I had a set of american classic cr420's that were 18f/20r and i rode those as a everyday wheel,but i avoid all of the pitfalls of the road,potholes,expansion joints,sewer covers etc.They stayed true for 2yrs or better but went with the bike when sold. The one common issue here on the forum is that as long as you don't beat on your carbon wonder wheels too much they should last quite awhile,sometimes we get lucky and get a good deal and the wheels hold up ok. I've been lucky enough too fall (no pun intended) into that category...but i will try not to push that envelope too hard....for what it is worth these wheels according to some on here are real BOAT ANCHORS!,maybe with that weight wherever it is may be a plus.If it has to do with the build,then ahoy mate!..i can live with that.
 

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I used a set of Zipp 101's (18 front, 20 rear) while dropping from 210 to 185 lbs. The rear spokes kept popping and losing tension. Once I retrued the wheel and tightened the spokes all around, I had no further problems. I have also used Shamal Ultra 2-ways and, more pertinent to your question, Zipp 303's without any difficulties while around 185-190 lbs. I chose the 303s because of their 24 spoke rear wheel and reputation for durability over the spring classics.
 

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I weigh 185 pounds and I wouldn't buy any wheel with a 24 spoke rear wheel. I want a wheel to last a few years, not just part of a season. I have had friends who weigh between 190 and 220 who have bought "silly light" wheels such as 16/20s that didn't last a month. They are now riding 24/28s that have lasted over a year.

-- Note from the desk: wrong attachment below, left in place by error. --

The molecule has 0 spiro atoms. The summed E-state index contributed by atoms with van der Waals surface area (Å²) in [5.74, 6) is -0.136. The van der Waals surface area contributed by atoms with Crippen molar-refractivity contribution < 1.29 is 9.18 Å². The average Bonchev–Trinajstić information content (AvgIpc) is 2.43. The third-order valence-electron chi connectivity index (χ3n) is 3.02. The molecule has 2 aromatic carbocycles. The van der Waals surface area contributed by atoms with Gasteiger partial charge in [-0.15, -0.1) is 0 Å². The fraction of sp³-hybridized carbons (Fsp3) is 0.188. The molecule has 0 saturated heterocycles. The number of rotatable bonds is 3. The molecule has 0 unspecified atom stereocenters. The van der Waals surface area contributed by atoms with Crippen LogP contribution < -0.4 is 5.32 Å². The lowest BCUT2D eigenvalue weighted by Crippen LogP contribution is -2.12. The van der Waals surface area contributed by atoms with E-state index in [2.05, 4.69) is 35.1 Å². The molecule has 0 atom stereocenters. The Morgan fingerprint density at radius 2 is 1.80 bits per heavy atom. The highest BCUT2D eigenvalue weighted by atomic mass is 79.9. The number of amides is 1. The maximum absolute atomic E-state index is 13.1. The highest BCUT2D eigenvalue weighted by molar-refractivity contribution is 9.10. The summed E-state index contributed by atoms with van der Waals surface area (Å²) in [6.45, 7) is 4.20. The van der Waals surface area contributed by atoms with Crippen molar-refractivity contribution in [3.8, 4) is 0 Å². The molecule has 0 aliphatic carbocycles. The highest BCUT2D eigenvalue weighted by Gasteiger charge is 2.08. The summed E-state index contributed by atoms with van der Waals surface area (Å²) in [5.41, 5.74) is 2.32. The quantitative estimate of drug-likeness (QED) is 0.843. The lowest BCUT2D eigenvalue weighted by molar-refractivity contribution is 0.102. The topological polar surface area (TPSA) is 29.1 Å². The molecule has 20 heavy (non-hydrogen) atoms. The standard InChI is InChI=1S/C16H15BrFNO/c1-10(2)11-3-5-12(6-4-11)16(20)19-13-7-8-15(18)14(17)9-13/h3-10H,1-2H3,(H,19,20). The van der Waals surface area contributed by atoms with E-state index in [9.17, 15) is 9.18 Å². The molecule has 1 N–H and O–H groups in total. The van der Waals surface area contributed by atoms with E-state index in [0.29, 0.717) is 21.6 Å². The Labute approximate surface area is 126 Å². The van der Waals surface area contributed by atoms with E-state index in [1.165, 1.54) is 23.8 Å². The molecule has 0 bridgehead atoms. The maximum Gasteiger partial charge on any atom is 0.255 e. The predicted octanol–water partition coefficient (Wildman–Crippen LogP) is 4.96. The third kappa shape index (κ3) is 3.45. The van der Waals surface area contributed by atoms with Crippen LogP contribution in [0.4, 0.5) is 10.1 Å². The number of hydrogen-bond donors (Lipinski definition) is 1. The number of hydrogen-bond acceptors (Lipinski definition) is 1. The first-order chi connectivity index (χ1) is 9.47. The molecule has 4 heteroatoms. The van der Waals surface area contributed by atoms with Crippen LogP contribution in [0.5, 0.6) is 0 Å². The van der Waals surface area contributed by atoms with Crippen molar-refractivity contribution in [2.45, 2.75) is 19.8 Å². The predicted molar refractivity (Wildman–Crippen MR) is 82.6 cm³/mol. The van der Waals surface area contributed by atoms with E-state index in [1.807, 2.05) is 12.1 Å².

I've weighed between 230-260 for the past couple if years while riding Mavic Cosmic Carbones...over 12,000 miles on them. One broken spoke, but I think that was because of the idiot that built the rear around the PowerTap I bought for it. I had someone else rebuild it the right way and it's been great.
 

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I've seen that FFWD make some of their wheels in a "Control" version with 24/28 spokes instrad of the standard 20/24. Meant for heavier riders and sprinters.

Check out the wheels preferred by Mark Cavendish for targeted races. Not light, but strong and stiff. Over the years he's mainly used Zipp rims and lots of round spokes.
 

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I've got a set of Cosmic Carbones that are ancient. I've ridden them from 210-240# and never had an issue. Just a few years ago, people were racing cyclocross on them. They have an aluminum rim which eliminates the braking issues, but otherwise they're low spoke count and the carbon is a fairing and the spokes are anchored in the alloy rim. I've been somewhat intriqued by November wheels, they're built in the US of foreign parts and list rider weight limits and recommendations in the description.
 

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What is FFWD ? spell these abbreviations out for us common folk.

I've seen that FFWD make some of their wheels in a "Control" version with 24/28 spokes instrad of the standard 20/24. Meant for heavier riders and sprinters.

Check out the wheels preferred by Mark Cavendish for targeted races. Not light, but strong and stiff. Over the years he's mainly used Zipp rims and lots of round spokes.
 

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Fast Forward Wheel Design of The Netherlands. Can be seen on Vacansoleil-DCM bikes.